Activities and Affiliations
Member, American Law Institute
Member, American Bar Association
Member, Federal Bar Association
Member, Historical Society
Member, Lawyers Advisory Committee of the United States District Court for the District of New Jersey
Member, The Sedona Conference Judicial Advisory Board
Member, The Sedona Conference Working Group on Protective Orders, Confidentiality, and Public Access
Member, The Sedona Conference Working Group on Best Practices for Electronic Document Retention and Production
Member, Advisory Board of the Advanced E-Discovery Institute of Georgetown University Law Center.
Prior and Present Employment
Ron Hedges was a United States Magistrate Judge in the United States District Court for the District of New Jersey from 1986 to 2007. While a magistrate judge, he was the Compliance Judge for the Court Mediation Program, a member of the Lawyers Advisory Committee, and both a member of, and reporter for, the Civil Justice Reform Act Advisory Committee. From 2001 to 2005 he was a member of the Advisory Group of Magistrate Judges.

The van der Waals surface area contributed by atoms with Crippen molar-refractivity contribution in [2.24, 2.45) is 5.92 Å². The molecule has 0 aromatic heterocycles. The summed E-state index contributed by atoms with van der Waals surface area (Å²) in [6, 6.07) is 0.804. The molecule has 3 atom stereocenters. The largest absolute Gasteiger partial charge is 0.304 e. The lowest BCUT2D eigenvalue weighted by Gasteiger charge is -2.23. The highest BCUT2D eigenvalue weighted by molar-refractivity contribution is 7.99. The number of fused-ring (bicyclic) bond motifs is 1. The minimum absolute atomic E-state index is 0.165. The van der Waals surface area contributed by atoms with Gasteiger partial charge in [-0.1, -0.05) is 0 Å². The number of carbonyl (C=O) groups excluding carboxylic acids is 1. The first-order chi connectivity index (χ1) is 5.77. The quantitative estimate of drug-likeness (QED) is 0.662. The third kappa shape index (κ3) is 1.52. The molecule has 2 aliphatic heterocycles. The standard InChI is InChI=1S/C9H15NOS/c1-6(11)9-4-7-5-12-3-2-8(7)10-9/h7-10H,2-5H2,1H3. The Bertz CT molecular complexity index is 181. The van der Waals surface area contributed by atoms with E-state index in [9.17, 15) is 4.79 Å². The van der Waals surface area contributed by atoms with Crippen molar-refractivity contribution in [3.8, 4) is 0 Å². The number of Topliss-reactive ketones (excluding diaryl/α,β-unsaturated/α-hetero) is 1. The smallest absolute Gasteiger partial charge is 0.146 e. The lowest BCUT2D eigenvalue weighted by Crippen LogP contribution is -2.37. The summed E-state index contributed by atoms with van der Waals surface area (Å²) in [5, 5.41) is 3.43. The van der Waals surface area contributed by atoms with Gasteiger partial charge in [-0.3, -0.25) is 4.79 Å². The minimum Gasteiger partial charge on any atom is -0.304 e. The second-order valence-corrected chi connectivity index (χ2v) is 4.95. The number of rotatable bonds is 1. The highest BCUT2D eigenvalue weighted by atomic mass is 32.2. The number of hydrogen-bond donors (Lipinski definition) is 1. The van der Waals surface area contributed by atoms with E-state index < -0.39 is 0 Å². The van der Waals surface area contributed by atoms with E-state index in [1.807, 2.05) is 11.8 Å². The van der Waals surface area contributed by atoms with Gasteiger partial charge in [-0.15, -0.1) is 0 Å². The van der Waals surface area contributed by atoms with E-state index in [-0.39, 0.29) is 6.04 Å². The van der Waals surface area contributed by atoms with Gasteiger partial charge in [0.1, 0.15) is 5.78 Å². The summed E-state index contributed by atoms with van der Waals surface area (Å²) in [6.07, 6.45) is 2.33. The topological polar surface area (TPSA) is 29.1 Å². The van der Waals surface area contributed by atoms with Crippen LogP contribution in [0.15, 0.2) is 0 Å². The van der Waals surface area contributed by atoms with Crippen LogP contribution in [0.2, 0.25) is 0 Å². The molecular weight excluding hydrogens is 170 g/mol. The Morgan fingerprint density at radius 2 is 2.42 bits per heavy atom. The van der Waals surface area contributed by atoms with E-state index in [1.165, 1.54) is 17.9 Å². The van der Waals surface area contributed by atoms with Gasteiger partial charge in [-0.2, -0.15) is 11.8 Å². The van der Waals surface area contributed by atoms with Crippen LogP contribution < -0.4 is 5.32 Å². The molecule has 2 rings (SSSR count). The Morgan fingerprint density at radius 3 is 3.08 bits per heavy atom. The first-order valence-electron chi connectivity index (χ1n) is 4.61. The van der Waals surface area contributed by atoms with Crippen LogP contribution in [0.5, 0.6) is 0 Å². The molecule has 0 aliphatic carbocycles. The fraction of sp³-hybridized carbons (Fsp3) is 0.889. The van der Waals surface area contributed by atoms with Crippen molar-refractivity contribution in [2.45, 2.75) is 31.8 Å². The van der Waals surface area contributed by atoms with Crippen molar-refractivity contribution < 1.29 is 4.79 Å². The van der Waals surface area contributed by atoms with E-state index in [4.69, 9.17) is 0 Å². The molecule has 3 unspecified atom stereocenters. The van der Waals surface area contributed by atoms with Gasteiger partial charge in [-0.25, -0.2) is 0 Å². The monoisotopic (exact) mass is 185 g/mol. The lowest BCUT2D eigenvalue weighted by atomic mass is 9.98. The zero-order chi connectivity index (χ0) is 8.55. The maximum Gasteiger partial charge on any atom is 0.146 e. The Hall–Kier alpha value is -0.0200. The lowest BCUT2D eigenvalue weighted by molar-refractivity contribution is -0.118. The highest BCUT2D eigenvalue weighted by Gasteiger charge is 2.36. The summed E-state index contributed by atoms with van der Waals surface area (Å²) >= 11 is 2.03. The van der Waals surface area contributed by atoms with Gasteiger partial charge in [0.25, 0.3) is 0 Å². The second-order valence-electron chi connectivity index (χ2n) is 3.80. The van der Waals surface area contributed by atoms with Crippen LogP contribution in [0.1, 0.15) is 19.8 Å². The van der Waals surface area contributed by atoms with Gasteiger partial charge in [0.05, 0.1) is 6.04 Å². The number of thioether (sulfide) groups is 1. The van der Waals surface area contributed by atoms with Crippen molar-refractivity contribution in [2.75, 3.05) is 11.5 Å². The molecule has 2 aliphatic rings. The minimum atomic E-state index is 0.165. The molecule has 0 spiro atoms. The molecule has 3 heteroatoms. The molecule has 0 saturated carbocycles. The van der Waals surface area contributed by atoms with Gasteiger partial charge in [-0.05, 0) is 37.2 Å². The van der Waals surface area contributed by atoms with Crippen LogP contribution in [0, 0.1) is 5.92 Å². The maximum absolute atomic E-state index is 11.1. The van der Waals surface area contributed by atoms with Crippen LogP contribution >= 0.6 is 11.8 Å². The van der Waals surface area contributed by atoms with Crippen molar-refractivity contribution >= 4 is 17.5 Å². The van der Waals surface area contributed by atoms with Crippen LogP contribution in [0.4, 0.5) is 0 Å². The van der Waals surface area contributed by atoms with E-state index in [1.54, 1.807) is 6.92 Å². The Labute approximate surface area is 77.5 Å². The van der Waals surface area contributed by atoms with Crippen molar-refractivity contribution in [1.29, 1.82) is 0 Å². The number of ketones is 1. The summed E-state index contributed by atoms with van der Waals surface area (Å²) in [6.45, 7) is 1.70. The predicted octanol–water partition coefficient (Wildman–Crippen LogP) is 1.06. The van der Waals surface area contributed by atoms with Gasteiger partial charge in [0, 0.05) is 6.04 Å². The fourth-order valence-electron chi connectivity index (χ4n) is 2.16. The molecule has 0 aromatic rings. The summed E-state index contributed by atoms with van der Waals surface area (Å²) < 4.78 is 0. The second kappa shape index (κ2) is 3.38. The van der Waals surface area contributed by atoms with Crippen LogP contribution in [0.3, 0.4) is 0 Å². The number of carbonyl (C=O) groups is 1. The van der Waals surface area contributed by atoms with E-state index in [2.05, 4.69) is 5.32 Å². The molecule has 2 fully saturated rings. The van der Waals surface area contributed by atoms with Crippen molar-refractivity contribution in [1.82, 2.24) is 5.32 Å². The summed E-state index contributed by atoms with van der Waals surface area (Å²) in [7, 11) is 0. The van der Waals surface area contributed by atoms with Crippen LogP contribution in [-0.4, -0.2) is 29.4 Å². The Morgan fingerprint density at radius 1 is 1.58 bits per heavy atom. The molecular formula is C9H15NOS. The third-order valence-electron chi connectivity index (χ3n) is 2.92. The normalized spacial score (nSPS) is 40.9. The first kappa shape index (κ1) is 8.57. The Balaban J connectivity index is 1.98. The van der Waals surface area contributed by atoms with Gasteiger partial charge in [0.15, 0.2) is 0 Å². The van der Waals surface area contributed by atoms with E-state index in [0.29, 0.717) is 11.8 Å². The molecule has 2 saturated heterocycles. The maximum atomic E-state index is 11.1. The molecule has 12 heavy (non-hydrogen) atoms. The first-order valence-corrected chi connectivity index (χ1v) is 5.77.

Ron was an adjunct professor at Seton Hall University School, where he taught mediation skills. He was an adjunct professor at Georgetown University Law Center and remains an adjunct professor at Rutgers School of Law—Newark. He taught courses on electronic discovery and evidence at both these schools. Ron was a Fellow at the Center for Information Technology of Princeton University for 2010-11 and 2011-12. He is also a member of the College of the State Bar of Texas.
Areas of focus
Arbitration Communications Digital Media E-Discovery Energy Energy Litigation Environmental Litigation Health Care Information Governance Life Sciences Life Sciences and Health Care Litigation and Dispute Resolution Media Regulation Mediation Privacy and Cybersecurity Technology